Fantasy is a fiction genre loaded with memorable titles and series that have influenced big name authors for decades, and yet it is also full of some of the most copied tropes in literature. While this is not necessarily a bad thing in many cases, it can get rather dull after a while. Thankfully, there are tales here and there that break this mould and offer readers something they haven’t seen (or only seen very little of). Such is the case with KING OF THE BASTARDS, a recent release from Apex Publications. This rousing sword and sorcery tale is not perfect, but it’s very good, and fantasy fans will want to check this one out soon.
If you are not familiar with KING OF THE BASTARDS, here is the plot synopsis courtesy of Apex Publications:
Part sword and sorcery, part extreme horror, King of the Bastards is wild adventure across seas, beaches, and mountains full of horrifying monstrosities, dark magic, and demonic entities.
Rogan has been many things in his life as an adventurer — a barbarian, a thief, a buccaneer, a rogue, a lover, a reaver, and most recently, a king. Now, this prehistoric bane of wizards and tyrants finds himself without a kingdom, lost in a terrifying new world, and fighting for his life against pirates, zombies, and the demonic entity known as Meeble. And even if he defeats his foes, Rogan must still find a way to return home, regain his throne, save his loved ones, and remind everyone why he’s the KING OF THE BASTARDS.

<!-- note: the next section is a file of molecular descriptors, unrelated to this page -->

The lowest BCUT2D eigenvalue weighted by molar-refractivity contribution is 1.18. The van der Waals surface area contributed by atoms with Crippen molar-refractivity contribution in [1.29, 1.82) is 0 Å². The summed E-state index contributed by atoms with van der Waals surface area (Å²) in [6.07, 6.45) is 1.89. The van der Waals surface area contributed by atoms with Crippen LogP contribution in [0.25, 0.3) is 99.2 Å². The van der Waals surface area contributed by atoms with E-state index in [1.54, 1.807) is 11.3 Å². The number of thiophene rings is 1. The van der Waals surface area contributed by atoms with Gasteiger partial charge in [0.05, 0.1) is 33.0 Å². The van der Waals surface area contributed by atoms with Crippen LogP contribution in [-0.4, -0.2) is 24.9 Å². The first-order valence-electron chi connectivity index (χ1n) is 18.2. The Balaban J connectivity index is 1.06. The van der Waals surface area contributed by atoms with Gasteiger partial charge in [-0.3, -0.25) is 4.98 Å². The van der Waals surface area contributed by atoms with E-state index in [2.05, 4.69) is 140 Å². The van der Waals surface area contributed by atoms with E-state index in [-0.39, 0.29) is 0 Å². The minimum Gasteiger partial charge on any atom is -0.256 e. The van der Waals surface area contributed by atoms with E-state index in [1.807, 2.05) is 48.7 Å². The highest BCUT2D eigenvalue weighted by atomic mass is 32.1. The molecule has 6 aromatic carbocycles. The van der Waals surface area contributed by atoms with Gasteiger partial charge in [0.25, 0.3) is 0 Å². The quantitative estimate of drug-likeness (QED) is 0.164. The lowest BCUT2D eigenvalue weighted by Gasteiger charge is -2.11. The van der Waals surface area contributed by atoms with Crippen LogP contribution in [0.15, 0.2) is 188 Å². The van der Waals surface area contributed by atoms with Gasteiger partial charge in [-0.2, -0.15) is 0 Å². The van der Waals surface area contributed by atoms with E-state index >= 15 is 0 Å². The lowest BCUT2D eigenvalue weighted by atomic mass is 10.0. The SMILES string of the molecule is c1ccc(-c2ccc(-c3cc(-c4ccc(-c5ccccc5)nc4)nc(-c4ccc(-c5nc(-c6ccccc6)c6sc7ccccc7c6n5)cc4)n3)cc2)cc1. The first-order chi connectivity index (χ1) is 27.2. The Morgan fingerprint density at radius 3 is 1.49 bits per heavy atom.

I am chagrinned to admit I’m not familiar with either author’s works prior to this one. But judging from the level of entertainment I garnered from this book, I am definitely going to read both in the future.
KING OF THE BASTARDS is written well and flows at a nice pace. It measures in at only 163 pages, so it’s a rather short read, but there’s plenty of action and intensity packed inside. From the cover art to the final page, readers will enjoy themselves with this one.
The characters are bold and vibrant, with Rogan as the larger-than-life titular anti-hero. Rogan is the ‘man’s man’, a warrior and conqueror that bard’s sing about. But whereas many heroes in song are exaggerated, Rogan’s deeds are all real. He has been everywhere, done everything (and everyone, in certain countries). I likened his character to Patrick Rothfuss’s Kvothe, in that he’s a lot of different things to a lot of different people.
The story in KING OF THE BASTARDS is pretty straight forward, but that does not stop it from taking the reader on a heck of a ride. Chocked full of brutal battles and witty dialogue, the plot never strays from its intended goal. The conclusion has a nice twist (I NEVER saw coming), and wraps up nicely. I don’t know if Rogan is a character in other stories or books, but I’d daresay he would warrant a whole series devoted to his name.
My sole complaint about the book is that Rogan’s mannerisms and dialogue go out-of-character towards the end of the book. This is odd, because it almost feels like the second author wrote the ending while the first author wasn’t looking. This threw me off a bit, but it wasn’t enough to detract from the story, thankfully.
Still, KING OF THE BASTARDS is a heck of a read, and I recommend it. As mentioned, it’s a short book so it doesn’t take long to get through, but it’s packed with fun all the way. Give this a look for sure.